Renewable Energy Basics
The United States currently relies heavily on coal, oil, and natural gas for its energy. Fossil fuels are nonrenewable, that is, they draw on finite resources that will eventually dwindle, becoming too expensive or too environmentally damaging to retrieve. In contrast, renewable energy resources—such as wind and solar energy—are constantly replenished and will never run out.
Most renewable energy comes either directly or indirectly from the sun. Sunlight, or solar energy, can be used directly for heating and lighting homes and other buildings, for generating electricity, and for hot water heating, solar cooling, and a variety of commercial and industrial uses.
The sun’s heat also drives the winds, whose energy is captured with wind turbines. Then, the winds and the sun’s heat cause water to evaporate. When this water vapor turns into rain or snow and flows downhill into rivers or streams, its energy can be captured using hydropower.
Along with the rain and snow, sunlight causes plants to grow. The organic matter that makes up those plants is known as biomass. Biomass can be used to produce electricity, transportation fuels, or chemicals. The use of biomass for any of these purposes is called biomass energy.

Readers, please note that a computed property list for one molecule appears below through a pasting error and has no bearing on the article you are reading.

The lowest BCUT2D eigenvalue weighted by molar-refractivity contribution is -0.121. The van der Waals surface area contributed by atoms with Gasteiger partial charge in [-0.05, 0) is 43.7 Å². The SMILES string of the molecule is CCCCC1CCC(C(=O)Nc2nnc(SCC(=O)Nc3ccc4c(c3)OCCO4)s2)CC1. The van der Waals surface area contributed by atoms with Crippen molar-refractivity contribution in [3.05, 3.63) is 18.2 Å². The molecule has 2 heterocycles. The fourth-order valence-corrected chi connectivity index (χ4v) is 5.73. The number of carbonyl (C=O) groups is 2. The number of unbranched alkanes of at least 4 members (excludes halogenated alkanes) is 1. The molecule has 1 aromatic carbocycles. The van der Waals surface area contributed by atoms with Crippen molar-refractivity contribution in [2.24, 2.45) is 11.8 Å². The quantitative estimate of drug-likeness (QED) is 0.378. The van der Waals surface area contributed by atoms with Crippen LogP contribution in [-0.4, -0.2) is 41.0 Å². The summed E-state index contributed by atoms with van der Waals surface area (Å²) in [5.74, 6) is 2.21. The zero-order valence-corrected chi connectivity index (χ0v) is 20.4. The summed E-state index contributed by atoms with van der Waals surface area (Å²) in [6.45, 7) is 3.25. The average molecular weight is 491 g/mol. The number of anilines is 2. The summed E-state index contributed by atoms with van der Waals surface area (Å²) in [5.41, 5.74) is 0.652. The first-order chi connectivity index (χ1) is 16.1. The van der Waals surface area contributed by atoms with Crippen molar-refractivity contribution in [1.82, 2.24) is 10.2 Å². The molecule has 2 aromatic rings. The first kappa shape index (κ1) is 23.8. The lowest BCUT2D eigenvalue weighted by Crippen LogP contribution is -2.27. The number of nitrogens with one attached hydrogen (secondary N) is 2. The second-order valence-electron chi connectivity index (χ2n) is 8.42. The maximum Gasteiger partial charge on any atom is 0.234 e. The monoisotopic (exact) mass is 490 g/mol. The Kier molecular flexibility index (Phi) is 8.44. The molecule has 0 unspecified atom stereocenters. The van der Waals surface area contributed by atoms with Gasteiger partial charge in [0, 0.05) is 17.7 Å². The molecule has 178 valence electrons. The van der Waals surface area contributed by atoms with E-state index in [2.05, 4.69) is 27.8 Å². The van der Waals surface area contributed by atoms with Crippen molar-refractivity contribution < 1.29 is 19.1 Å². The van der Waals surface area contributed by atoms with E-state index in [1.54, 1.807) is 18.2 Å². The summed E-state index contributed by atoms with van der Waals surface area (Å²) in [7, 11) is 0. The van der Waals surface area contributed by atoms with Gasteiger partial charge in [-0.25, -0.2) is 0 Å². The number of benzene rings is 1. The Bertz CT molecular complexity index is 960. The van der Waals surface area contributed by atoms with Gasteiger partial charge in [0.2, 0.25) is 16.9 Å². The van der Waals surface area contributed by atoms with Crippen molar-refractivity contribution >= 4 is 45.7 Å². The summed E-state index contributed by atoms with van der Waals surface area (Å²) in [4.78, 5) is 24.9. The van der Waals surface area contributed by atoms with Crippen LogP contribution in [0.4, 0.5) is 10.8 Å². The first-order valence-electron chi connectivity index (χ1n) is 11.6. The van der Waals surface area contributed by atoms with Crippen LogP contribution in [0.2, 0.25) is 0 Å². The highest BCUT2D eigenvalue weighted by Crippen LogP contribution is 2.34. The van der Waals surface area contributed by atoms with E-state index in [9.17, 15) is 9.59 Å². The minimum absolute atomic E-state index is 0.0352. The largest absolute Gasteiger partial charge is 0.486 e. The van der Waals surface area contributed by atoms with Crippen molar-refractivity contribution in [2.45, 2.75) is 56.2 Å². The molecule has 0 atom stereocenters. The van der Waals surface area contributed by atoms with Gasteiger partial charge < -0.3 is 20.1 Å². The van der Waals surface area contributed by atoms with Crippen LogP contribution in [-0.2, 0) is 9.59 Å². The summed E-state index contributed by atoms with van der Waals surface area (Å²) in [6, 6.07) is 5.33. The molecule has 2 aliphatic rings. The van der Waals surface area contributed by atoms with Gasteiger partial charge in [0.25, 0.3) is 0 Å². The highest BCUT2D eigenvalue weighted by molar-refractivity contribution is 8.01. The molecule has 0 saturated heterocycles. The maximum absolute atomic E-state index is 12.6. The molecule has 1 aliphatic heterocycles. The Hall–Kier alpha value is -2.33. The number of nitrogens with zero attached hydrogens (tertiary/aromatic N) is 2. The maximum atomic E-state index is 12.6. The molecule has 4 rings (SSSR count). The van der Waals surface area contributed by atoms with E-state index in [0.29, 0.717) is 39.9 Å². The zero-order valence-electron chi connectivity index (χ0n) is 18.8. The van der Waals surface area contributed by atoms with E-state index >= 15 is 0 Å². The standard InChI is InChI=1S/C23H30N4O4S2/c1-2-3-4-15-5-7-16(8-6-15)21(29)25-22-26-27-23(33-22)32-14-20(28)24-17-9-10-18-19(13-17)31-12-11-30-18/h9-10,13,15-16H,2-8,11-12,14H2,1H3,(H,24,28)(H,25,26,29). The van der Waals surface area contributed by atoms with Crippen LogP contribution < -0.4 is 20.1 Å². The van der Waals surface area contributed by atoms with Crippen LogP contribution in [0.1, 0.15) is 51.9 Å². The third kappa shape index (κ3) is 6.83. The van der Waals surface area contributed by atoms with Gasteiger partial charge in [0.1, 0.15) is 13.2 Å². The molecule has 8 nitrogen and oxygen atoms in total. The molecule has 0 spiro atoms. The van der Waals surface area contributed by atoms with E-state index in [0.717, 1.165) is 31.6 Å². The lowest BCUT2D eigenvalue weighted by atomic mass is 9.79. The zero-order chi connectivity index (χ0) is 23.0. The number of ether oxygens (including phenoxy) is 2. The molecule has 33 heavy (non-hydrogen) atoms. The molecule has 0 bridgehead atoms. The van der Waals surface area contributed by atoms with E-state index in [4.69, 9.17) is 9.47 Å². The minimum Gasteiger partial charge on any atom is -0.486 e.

Hydrogen also can be found in many organic compounds, as well as water. It’s the most abundant element on the Earth. But it doesn’t occur naturally as a gas. It’s always combined with other elements, such as with oxygen to make water. Once separated from another element, hydrogen can be burned as a fuel or converted into electricity.
Not all renewable energy resources come from the sun. Geothermal energy taps the Earth’s internal heat for a variety of uses, including electric power production, and the heating and cooling of buildings. And the energy of the ocean’s tides comes from the gravitational pull of the moon and the sun upon the Earth.
In fact, ocean energy comes from a number of sources. In addition to tidal energy, there’s the energy of the ocean’s waves, which are driven by both the tides and the winds. The sun also warms the surface of the ocean more than the ocean depths, creating a temperature difference that can be used as an energy source. All these forms of ocean energy can be used to produce electricity.
Renewable energy provides many important benefits including:
|The U.S. Fish and Wildlife service uses a photovoltaic system to provide clean energy at the Farallon National Wildlife Refuge.|
Renewable energy technologies are a lot friendlier to the environment than conventional energy technologies, which rely on fossil fuels. Fossil fuels contribute significantly to many of the environmental problems we face today—greenhouse gases, air pollution, and water and soil contamination—while renewable energy sources contribute very little or not at all.